When was the Manchester bombing? What happened at Arena in 2017 as inquiry into attack publishes first report

Salman Abedi committed a suicide bombing at the end of an Ariana Grande concert, killing 22 victims and injuring hundreds

Messages are written and tributes laid in memory of the victims of the Manchester bombing two years after the attack (Getty Images)
Messages are written and tributes laid in memory of the victims of the Manchester bombing two years after the attack (Getty Images)

Security failings on the night of the Manchester Arena bombing led to multiple “missed opportunities” before the terror attack happened, an inquiry has found.

Sir John Saunders, who is chairing the probe into the 2017 atrocity, said suicide bomber Salman Abedi should have been identified as a threat by those in charge of security.

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He said it was likely Abedi would have set off the bomb if confronted but "the loss of life and injury is highly likely to have been less".

In 2017, 22 people were killed and hundreds were injured in the bombing carried out by Abdei at the end of an Ariana Grande concert.

Hearings at the public inquiry into the circumstances surrounding the attack have been ongoing since September 2020.

Retired High Court judge Sir John will issue his findings in three volumes, starting with the report looking into the security operation, followed by one on the emergency response and an analysis on whether the attack could have been prevented.

Here’s what we know about what happened on the night.

When was the Manchester Arena bombing?

The atrocity happened on 22 May 2017, at the very end of a performance by US singer Ariana Grande.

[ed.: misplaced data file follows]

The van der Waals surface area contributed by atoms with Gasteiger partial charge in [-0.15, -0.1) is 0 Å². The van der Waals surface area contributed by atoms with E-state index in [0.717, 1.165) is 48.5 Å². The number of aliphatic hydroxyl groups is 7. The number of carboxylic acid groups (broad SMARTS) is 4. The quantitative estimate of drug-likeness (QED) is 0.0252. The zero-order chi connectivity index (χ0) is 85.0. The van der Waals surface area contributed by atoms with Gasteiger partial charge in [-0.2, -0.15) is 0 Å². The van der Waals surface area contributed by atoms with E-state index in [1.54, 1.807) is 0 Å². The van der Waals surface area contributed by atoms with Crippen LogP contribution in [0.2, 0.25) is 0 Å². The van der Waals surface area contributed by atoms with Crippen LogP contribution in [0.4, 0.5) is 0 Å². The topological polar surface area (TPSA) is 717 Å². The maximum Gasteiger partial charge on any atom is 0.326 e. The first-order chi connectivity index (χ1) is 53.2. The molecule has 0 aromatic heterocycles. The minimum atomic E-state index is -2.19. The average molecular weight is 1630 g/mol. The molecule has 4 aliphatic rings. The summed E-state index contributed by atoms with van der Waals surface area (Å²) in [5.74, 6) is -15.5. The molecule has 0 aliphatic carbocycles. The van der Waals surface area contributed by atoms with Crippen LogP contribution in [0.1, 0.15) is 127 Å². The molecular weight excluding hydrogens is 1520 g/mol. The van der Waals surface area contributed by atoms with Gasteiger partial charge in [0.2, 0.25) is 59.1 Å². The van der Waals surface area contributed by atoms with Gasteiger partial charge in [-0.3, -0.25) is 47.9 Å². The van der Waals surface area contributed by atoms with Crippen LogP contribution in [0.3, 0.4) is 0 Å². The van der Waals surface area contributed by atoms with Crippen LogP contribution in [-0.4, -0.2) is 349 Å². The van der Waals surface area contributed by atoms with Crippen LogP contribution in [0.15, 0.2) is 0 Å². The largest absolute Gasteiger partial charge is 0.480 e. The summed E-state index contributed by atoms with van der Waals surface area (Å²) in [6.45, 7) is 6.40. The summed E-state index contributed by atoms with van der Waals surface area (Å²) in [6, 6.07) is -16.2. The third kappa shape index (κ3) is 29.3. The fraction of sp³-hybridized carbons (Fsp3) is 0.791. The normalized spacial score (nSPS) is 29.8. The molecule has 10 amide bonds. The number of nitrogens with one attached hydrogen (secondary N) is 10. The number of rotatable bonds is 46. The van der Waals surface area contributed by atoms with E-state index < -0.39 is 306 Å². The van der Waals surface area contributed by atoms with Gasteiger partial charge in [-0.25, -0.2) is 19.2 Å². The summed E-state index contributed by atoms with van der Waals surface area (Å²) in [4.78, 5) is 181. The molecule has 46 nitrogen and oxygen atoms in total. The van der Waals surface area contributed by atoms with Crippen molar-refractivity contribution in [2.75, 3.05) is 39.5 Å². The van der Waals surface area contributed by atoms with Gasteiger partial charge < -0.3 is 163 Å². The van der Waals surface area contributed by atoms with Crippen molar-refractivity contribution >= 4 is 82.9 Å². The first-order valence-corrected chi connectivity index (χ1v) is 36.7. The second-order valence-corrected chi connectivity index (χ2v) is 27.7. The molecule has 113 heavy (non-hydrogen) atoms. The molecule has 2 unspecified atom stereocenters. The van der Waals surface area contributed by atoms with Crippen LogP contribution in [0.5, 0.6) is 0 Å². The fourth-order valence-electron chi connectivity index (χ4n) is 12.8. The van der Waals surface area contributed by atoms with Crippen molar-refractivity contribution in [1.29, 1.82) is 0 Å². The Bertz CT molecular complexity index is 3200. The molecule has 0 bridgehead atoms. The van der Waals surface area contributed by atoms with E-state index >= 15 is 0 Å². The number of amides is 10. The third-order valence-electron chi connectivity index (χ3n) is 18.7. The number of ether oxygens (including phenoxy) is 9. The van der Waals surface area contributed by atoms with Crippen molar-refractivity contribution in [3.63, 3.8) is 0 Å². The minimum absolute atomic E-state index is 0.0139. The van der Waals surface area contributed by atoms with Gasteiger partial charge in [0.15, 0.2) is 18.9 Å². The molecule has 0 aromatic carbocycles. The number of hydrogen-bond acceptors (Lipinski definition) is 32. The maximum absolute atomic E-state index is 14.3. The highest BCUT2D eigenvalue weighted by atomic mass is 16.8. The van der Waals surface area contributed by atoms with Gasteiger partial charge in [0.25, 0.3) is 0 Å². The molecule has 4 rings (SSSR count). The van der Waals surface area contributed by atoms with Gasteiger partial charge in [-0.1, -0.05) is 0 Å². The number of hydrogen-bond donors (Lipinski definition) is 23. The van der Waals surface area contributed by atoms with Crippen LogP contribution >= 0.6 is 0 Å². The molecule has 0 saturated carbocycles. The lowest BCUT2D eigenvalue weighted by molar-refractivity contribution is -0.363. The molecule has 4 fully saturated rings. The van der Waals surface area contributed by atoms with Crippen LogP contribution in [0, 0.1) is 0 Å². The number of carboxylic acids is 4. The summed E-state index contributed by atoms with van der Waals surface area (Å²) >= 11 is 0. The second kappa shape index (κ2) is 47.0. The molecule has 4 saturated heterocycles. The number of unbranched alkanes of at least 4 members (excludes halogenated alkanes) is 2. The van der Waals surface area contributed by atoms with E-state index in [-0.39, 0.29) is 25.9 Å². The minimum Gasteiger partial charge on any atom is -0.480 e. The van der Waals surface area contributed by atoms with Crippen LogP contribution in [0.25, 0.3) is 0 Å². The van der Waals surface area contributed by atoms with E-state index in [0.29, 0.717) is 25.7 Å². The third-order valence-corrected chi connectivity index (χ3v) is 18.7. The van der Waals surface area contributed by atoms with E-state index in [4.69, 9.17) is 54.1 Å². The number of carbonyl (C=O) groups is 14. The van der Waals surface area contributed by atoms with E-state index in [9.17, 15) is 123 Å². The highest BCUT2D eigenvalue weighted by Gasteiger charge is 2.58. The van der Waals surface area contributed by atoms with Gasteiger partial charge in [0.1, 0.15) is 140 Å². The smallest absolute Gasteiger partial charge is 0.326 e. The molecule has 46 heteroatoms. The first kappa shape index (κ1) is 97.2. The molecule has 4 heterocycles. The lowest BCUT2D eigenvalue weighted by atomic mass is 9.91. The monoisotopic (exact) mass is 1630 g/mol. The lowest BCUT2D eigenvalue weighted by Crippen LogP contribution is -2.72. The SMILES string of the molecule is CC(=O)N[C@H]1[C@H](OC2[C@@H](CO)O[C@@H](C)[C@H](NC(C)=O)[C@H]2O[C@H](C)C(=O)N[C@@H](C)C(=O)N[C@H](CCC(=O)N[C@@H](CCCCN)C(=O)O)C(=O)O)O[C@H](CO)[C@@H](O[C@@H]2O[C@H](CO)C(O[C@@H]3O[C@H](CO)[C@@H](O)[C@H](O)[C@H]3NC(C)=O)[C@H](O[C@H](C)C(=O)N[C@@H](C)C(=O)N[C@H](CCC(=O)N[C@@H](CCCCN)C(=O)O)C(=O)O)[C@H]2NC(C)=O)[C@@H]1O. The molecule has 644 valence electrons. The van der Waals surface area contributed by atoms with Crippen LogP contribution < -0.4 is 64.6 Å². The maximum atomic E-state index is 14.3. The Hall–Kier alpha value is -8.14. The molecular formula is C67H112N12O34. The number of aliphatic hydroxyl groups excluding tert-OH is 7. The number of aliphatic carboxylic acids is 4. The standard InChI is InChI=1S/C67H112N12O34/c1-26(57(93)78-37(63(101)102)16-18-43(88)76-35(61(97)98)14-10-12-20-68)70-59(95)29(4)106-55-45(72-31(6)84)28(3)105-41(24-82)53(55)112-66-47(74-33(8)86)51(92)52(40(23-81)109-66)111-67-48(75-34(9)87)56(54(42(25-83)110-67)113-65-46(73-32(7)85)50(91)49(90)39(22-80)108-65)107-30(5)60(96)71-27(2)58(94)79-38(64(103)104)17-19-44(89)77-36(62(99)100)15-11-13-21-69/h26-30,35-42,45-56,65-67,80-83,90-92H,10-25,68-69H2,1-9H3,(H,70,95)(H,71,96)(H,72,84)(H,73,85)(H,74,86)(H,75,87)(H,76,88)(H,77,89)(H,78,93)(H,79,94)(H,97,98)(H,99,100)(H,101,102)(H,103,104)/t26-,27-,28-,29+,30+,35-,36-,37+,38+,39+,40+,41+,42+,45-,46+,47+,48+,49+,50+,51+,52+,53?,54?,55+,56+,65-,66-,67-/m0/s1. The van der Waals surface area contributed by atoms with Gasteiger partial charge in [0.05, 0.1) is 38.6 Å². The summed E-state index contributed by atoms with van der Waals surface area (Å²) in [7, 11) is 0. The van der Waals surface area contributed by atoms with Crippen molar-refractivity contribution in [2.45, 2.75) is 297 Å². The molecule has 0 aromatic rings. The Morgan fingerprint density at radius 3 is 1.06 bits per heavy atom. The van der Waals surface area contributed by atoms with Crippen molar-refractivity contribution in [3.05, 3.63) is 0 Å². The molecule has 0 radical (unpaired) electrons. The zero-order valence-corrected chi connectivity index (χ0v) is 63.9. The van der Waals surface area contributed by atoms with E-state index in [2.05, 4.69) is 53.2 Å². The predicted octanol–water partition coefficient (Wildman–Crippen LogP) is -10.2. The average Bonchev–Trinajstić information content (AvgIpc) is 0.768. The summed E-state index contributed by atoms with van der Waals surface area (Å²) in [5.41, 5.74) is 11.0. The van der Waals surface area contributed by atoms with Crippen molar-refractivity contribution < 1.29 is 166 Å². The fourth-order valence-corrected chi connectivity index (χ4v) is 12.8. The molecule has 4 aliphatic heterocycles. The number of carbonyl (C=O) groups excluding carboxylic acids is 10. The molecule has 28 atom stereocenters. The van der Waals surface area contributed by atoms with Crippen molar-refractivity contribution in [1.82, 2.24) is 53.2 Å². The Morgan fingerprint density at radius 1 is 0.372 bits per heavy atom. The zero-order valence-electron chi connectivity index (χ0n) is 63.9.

As crowds were leaving the venue and making their way home, Abedi, 22, set off a home-made bomb in the foyer just after 10:30pm.

Witnesses described hearing an explosion and seeing a flash of fire, while the blast blew people off their feet.

Pictures of the aftermath of the attack showed metal nuts and bolts strewn among casualties in the foyer area of the Arena, which is the busiest exit from the venue.

After the bomb was detonated, people were sent into a panic and started fleeing down the stairs from the foyer into the adjoining Victoria Station.

How many people died in the attack?

Twenty-two people died in the terror attack, including schoolchildren and parents.

The youngest victim was eight-year-old Saffie Roussos, from Leyland, Lancashire.

Scottish teenager Eilidh MacLeod from Barra, in the Outer Hebrides, was only 14 when she died in the terror attack.

In total, 116 people were admitted to hospital after the bombing.

More than 240 emergency calls were made on the night, and 60 ambulances and 400 police officers were in attendance.

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Who carried out the bombing?

Manchester-born Abedi, of Libyan descent, was named by police as the suicide bomber shortly after the attack.

One of three siblings, the family lived at numerous addresses in the city, including properties which were raided by police officers.

The attacker attended Burnage Academy for Boys in Manchester, before he went to study at The Manchester College and then Salford University.

He was arrested for minor offences in 2012 but was not known to the government’s Prevent scheme.

On the night of the bombing, Abedi, dressed in black, walked across the foyer of the venue towards the main doors, where he detonated the device which was stuffed into his heavy rucksack.

The inquiry into the attack was told he made three trips to the venue before his last journey when the bombing was carried out.

Security experts considered that he may have noticed a CCTV blackspot within the Arena.

Abedi waited upstairs for nearly an hour before he walked down to the foyer and set off the device.

Guards working at the Arena on the night told the inquiry that people had warned them about the man with the large backpack at the venue, but problems with their radios meant they were unable to report the concerns to their control room.

The inquiry also heard that the foyer where the bomb was detonated wasn’t patrolled by police officers, according to the orders they’d been given.

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